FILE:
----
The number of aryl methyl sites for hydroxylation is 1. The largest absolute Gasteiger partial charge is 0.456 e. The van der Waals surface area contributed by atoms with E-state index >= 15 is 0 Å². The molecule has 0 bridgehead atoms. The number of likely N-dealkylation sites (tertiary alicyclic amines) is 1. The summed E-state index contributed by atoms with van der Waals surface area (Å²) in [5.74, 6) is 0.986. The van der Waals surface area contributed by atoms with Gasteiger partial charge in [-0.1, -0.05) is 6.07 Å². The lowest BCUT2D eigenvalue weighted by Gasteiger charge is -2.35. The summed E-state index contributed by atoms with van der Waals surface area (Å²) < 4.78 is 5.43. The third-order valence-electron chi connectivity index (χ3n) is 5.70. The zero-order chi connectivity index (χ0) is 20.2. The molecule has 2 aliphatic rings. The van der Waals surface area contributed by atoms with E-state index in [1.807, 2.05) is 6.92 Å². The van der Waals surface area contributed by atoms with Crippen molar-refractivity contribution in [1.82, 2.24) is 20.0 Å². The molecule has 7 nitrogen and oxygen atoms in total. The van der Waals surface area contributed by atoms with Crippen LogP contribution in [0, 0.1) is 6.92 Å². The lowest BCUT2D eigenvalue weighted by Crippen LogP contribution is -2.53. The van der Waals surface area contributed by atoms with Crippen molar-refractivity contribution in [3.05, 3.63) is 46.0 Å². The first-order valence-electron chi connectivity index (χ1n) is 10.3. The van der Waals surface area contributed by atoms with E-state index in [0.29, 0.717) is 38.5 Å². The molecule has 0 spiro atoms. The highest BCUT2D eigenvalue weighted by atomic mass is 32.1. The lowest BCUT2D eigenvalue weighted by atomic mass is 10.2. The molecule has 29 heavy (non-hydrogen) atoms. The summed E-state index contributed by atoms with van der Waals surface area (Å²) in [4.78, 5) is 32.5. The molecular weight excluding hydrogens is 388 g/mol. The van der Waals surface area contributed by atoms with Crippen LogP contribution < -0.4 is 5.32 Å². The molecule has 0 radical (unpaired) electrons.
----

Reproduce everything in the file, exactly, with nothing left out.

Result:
The number of aryl methyl sites for hydroxylation is 1. The largest absolute Gasteiger partial charge is 0.456 e. The van der Waals surface area contributed by atoms with E-state index >= 15 is 0 Å². The molecule has 0 bridgehead atoms. The number of likely N-dealkylation sites (tertiary alicyclic amines) is 1. The summed E-state index contributed by atoms with van der Waals surface area (Å²) in [5.74, 6) is 0.986. The van der Waals surface area contributed by atoms with Gasteiger partial charge in [-0.1, -0.05) is 6.07 Å². The lowest BCUT2D eigenvalue weighted by Gasteiger charge is -2.35. The summed E-state index contributed by atoms with van der Waals surface area (Å²) < 4.78 is 5.43. The third-order valence-electron chi connectivity index (χ3n) is 5.70. The zero-order chi connectivity index (χ0) is 20.2. The molecule has 2 aliphatic rings. The van der Waals surface area contributed by atoms with E-state index in [1.807, 2.05) is 6.92 Å². The van der Waals surface area contributed by atoms with Crippen molar-refractivity contribution in [1.82, 2.24) is 20.0 Å². The molecule has 7 nitrogen and oxygen atoms in total. The van der Waals surface area contributed by atoms with Crippen LogP contribution in [0, 0.1) is 6.92 Å². The lowest BCUT2D eigenvalue weighted by Crippen LogP contribution is -2.53. The van der Waals surface area contributed by atoms with Crippen molar-refractivity contribution in [3.05, 3.63) is 46.0 Å². The first-order valence-electron chi connectivity index (χ1n) is 10.3. The van der Waals surface area contributed by atoms with E-state index in [0.29, 0.717) is 38.5 Å². The molecule has 0 spiro atoms. The highest BCUT2D eigenvalue weighted by atomic mass is 32.1. The lowest BCUT2D eigenvalue weighted by atomic mass is 10.2. The molecule has 29 heavy (non-hydrogen) atoms. The summed E-state index contributed by atoms with van der Waals surface area (Å²) in [4.78, 5) is 32.5. The molecular weight excluding hydrogens is 388 g/mol. The van der Waals surface area contributed by atoms with Crippen LogP contribution < -0.4 is 5.32 Å². The molecule has 0 radical (unpaired) electrons.